Beatrice has moved once again. This time to Baltimore where her father has started yet another professorship at yet another University. It sucks to be the new person all the time and Bea has pretty much figured out how to survive on her own. So much so, in fact, that her mother has dubbed her “Robot Girl” for her seeming lack of emotion. Then she meets Jonah, Ghost Boy, someone who’s also retreated from interacting with people altogether and they strike up a friendship. It will change everything.
There is much to like in How to Say Goodbye in Robot. I loved the quirkiness in the story, the late-night call in talk show, the strange regulars who believed in time-travel and Elvis and magic carpet rides. I loved the jaunt to Ocean City and the anti-prom. And I especially loved Bea’s mom who is obviously on the edge of a breakdown and is trying to save herself with chickens (for dinner, for curtains, for shirts, even for rear-view mirrors). And hello! The author included references to John Waters’ films, a must for any book set in Baltimore.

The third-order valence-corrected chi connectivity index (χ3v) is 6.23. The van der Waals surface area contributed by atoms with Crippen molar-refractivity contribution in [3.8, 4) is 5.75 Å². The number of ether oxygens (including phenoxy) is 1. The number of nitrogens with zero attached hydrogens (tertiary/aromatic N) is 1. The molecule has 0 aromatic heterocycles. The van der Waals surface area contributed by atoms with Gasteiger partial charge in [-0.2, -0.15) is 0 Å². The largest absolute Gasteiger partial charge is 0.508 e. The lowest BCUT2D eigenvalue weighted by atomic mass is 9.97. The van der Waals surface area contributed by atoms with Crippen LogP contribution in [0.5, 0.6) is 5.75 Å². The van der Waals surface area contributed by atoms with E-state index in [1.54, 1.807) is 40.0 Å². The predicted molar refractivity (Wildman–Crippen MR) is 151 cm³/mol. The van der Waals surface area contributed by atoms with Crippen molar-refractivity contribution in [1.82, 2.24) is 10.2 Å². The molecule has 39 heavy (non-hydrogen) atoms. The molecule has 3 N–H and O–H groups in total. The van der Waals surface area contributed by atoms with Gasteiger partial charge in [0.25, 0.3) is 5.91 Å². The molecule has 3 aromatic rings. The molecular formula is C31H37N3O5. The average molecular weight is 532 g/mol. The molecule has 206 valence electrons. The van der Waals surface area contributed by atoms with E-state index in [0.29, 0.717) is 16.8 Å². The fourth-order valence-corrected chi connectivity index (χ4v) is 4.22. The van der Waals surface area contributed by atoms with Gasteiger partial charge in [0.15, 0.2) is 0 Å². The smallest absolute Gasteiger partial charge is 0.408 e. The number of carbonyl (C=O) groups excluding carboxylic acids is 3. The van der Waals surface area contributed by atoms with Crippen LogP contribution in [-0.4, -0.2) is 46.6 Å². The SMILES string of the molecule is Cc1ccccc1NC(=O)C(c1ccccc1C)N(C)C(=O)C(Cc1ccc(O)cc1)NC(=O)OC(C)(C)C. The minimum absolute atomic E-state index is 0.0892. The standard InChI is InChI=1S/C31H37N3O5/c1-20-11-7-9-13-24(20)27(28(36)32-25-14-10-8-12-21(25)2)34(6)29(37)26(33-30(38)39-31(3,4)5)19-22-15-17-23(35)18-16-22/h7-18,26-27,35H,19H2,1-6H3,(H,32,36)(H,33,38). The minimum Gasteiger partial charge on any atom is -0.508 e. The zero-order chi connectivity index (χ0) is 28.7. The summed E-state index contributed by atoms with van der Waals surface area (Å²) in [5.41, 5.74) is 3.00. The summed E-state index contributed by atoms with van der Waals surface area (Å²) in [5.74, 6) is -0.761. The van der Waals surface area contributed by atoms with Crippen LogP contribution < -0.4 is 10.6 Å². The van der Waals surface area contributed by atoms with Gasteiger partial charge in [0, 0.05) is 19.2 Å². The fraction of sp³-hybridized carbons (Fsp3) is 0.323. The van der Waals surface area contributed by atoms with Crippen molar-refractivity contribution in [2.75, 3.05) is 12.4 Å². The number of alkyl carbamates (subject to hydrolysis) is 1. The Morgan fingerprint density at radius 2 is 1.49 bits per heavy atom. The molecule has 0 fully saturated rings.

I was terribly wrong about the direction the book was heading. I was convinced that Jonah had completely made up his twin brother, that he was an evil manipulator that was going to hurt Bea. When this turned out to be not the case, I still couldn’t shake my distrust of him. I started disliking his and Bea’s friendship – it was uneven, he treated her poorly. Yes he was hurting, and on one level I understood this, but on the other I wanted to shake him (after an equally hard shaking for Bea of course).
I had such a hard time connecting to the characters. I think partly this may be that I’m just burnt out on reading and need to take a breakso that I can fully dedicate myself to watching the rest of Battlestar Galactica (I. Am. Obsessed.). Whatever the reason, I had to make myself finish. Many other people seemed to really love this title, so'd I'd recommend giving it a go if you think it sounds up your alley.
Book Source: Publisher Review Copy